Red Rose Speedway

Paul McCartney & Wings

Capitol Records, 1973

REVIEW BY: Christopher Thelen


Every once in a while, I get a request from one of our readers which just happens to fall in place with what I planned to do here at "The Daily Vault".

One long-time reader, who goes by the handle "Waiter", happened to suggest that I dust off Red Rose Speedway from Paul McCartney & Wings. (I'd quote some of the things he said about this album, but unfortunately, his e-mail is on my computer at work.) The same day I got his request, I had just finished listening to the copy of Tripping The Live Fantastic! that I won on eBay. But, because I love you all sooooo much (warning: bullshit meter reaching overload), that tape went back into the Pierce Memorial Archives, and out came my old vinyl copy.

A word of warning, before we begin: I am well aware that I am far behind the times, and that the CD release of this album contains three extra tracks. Unfortunately, the funds to upgrade everything to CD are low this month (guess I'd better not hold my breath for the NEA to fund this site), so I hope you'll cut me a little slack.

When McCartney threw his two-album-old solo career into neutral in 1971, it might have shocked some people that he chose to start up a new band so soon after the implosion of The Beatles. But Wings indeed took flight at the end of 1971; one of these days, we'll get to my_heart_sings_the_harmony_web_ad_alt_250 Wild Life on these pages.

Red Rose Speedway, the 1973 sophomore effort from the band, became their second top 10 album in America (and the group's first to top the charts), thanks in no small part to the ballad "My Love". And while this might be the best-known track from this album, I would dare to argue that it's not the best track overall. (Save the flame mail, gang; for all the wishy-washy love ballads McCartney's done over the years, this is one of the better ones.)

The album opens up with "Big Barn Bed," a track which might not have been a potential chart-topper, but it sure is a foot-stomper. It's a great way to kick off this album, and is sure to lock you in the groove almost instantly.

For almost the entire first side, it seems like McCartney and his group can do no wrong - until you hit one particular song. Remember how I just said some of McCartney's love sonnets were wishy-washy? Three words: "One More Kiss". 'Nuff said.

Two tracks which I think never got the attention they truly deserved are "Get On The Right Thing" and "Little Lamb Dragonfly". "Get On The Right Thing" is a powerful rocker that allows each member of the band to shine in their individual performances. (If I ever were given the opportunity to land a radio show where I could play the closet classics - you listening, CD 94.7? - this would be one of the first ones I'd play.) "Little Lamb Dragonfly" is a track that does need to grow on you, but it does so rather quickly, and turns out to be a hauntingly beautiful number.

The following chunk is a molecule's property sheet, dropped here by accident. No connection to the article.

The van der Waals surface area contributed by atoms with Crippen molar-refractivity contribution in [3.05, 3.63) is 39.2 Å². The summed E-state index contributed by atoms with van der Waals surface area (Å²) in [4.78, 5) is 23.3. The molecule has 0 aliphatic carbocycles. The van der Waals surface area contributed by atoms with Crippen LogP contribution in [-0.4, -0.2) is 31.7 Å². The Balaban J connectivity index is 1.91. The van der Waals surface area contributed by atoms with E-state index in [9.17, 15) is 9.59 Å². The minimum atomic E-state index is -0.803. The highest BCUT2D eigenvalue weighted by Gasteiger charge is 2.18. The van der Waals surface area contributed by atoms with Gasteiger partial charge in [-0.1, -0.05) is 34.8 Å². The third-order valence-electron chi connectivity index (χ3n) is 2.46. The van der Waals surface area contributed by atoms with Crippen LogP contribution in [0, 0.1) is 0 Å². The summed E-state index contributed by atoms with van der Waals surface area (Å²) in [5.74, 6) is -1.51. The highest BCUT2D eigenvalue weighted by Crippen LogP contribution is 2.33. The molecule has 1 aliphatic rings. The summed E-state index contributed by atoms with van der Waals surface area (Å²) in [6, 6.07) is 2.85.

The second half of Red Rose Speedway continues in this vein with strong, underrated numbers like "Single Person" (which clocks in at under two minutes), "When The Night" and the instrumental "Loup (1st Indian On The Moon)". The only time where Red Rose Speedway really falters is in the 11-minute closing medley of "Hold Me Tight," "Lazy Dynamite," "Hands Of Love" and "Power Cut". It's not that the track is bad, it's just that McCartney's ambition gets in the way. Simply put, this one is too much of an okay thing. Had these tracks been broken up and scattered on the album, I think they would have come out sounding better.

If you're not the kind of vinyl fossil that I am, you already know that three other songs - "I Lie Around," "Country Dreamer" and "The Mess" - await your listening pleasure. All of these were B-sides to singles that Wings released around this time, so consider these to be enhancements to the original album.

I don't know if Waiter is going to agree with everything that I've said, but I think we both pretty much agree that Red Rose Speedway is, for the most part, a very enjoyable album that is noteworthy not for the hit single, but for the "shoulda-been hit" tracks.

Rating: B+

User Rating: B+


I mostly agree with this review. Red Rose Speedways has been kind of forgotten over the years but it's a mostly terrific record. While a little rough and under-produced at times, it sets the stage nicely for the super-stardom of the band that was right around the corner.

© 1999 Christopher Thelen and The Daily Vault. All rights reserved. Review or any portion may not be reproduced without written permission. Cover art is the intellectual property of Capitol Records, and is used for informational purposes only.